EPRI publishes two reports regarding AEP’s ReCreation Land
|AEP’s and EPRI’s analysis identified 25 potential shale gas well pad sites that would have manageable ecosystem services impacts at ReCreation Land in Ohio.|
(Story by Timothy Lohner)
One of American Electric Power’s best known symbols of environmental stewardship is the 60,000-acre reclamation project in Ohio known as ReCreation Land. The land was surface mined for coal beginning in 1947. AEP later remediated the site, planting more than 63 million trees and creating more than 600 lakes and ponds.
ReCreation Land is available for public use for various outdoor recreational activities. With nearly 380 campsites, the site also provides opportunities for horseback riding, mountain biking and hiking.
In addition, portions of the site have been leased for oil and gas exploration. Oil and gas companies have approached AEP about leasing ReCreation Land property for shale gas production, a technology that previously had not been used at the site.
With help from the Electric Power Research Institute (EPRI), AEP evaluated ecosystem service impacts caused by placing well pads on different sites throughout the property. To map the site and assess the impacts, EPRI suggested a tool called Integrated Valuation of Environmental Services and Tradeoffs (InVEST).
In late March, EPRI announced the publication of two reports related to this evaluation:
- Minimizing impacts of land use change on ecosystem services using multi-criteria heuristic analysis, by Arturo Keller and Eric Fournier of the University of California, Santa Barbara, and Jessica Fox of EPRI in the Journal of Environmental Management ; and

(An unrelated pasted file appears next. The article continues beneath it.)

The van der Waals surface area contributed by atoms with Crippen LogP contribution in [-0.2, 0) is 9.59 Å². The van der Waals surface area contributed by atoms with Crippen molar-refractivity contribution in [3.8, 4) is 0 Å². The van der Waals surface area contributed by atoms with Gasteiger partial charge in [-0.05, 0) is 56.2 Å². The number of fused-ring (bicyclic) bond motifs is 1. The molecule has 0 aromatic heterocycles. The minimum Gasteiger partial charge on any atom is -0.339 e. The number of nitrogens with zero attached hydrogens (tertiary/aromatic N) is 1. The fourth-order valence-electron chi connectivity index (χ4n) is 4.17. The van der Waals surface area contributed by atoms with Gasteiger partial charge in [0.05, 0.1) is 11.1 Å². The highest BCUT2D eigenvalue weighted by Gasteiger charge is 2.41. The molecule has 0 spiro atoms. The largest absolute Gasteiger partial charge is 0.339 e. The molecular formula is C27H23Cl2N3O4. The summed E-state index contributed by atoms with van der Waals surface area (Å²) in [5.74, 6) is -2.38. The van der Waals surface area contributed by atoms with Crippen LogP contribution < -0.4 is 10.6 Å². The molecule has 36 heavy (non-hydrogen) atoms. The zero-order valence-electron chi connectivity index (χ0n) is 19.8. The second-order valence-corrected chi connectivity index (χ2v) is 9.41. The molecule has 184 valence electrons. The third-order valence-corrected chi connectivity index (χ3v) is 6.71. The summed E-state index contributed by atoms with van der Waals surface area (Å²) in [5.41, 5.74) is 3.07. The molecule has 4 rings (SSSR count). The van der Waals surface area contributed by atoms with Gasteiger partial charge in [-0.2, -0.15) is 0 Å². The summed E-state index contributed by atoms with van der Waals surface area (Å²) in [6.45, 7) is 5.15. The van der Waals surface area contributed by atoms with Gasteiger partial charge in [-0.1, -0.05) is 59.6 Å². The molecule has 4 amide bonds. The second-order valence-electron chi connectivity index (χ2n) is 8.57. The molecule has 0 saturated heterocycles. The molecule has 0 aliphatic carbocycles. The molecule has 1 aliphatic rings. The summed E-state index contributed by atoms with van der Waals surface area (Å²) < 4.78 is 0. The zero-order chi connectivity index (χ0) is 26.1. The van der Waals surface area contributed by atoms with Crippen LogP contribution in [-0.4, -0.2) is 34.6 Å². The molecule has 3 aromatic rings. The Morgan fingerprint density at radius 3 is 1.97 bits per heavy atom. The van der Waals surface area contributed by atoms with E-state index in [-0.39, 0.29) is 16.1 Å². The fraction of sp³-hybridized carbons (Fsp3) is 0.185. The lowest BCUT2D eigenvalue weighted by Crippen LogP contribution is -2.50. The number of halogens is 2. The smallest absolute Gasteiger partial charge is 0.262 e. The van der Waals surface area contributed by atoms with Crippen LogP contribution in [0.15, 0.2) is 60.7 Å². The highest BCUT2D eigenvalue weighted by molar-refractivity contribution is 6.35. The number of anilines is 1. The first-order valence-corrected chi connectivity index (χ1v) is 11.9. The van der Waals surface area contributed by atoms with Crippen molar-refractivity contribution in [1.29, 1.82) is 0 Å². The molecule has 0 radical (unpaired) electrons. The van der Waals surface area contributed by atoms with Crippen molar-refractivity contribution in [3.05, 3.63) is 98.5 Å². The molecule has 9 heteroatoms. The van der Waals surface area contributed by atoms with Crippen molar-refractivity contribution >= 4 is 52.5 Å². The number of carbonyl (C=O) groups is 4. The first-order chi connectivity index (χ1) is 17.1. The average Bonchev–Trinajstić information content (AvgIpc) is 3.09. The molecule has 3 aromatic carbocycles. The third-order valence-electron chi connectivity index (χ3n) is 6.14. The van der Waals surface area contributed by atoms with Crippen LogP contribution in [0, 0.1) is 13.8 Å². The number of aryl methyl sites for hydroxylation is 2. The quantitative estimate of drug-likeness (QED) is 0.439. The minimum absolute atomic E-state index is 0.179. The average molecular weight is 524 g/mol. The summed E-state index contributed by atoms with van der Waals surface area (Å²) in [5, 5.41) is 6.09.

- Assessing Ecosystem Services Using the InVEST Model: Case Study of the American Electric Power ReCreation Lands, Ohio (EPRI Report 3002005275).
|ReCreation Land consists of 60,000 acres of formerly surface-mined land remediated for recreational use.|
Ecosystem services are life-supporting services provided by natural systems, such as pollination, erosion control, carbon sequestration, rainfall and climate regulation. Without these services, societies would cease to thrive.
Detailed site and mapping information already existed from an assessment EPRI conducted in 2002 to consider possible revenue from establishing environmental market credits (endangered species, greenhouse gas and wetland mitigation credits). The ecosystem services analysis was conducted on more than 200 potential well pad locations for shale gas production. The goal was to evaluate potential impacts to biodiversity, carbon sequestration, nutrient and sediment retention and pollination.
The study found that the modeled ecosystem impacts were relatively small overall. It also found that those impacts could be mitigated within 30 to 40 years through active restoration to allow vegetation regrowth near the well sites. EPRI conducted further analyses to identify well pad locations that would be least impactful, and AEP used that information to identify 25 well pad sites.
Mike Williams, AEP Forestry supervisor, and his staff, were instrumental in performing this study. They provided mapping information and answered many questions regarding land use at the site. Tim Lohner, consulting environmental specialist, provided project oversight and noted that publishing the reports is a big step in sharing the results with the public and demonstrating AEP’s commitment to the environment. Their work also resulted in an [EPRI Technology Transfer Award ]to AEP.
The Nature Conservancy, Stanford University, World Wildlife Fund and other groups have received briefings on this effort. The results also have been shared with faculty members at The Ohio State University, who are using the project as a case study. The effort began in 2011 and demonstrates the value of multi-year, innovative, research projects.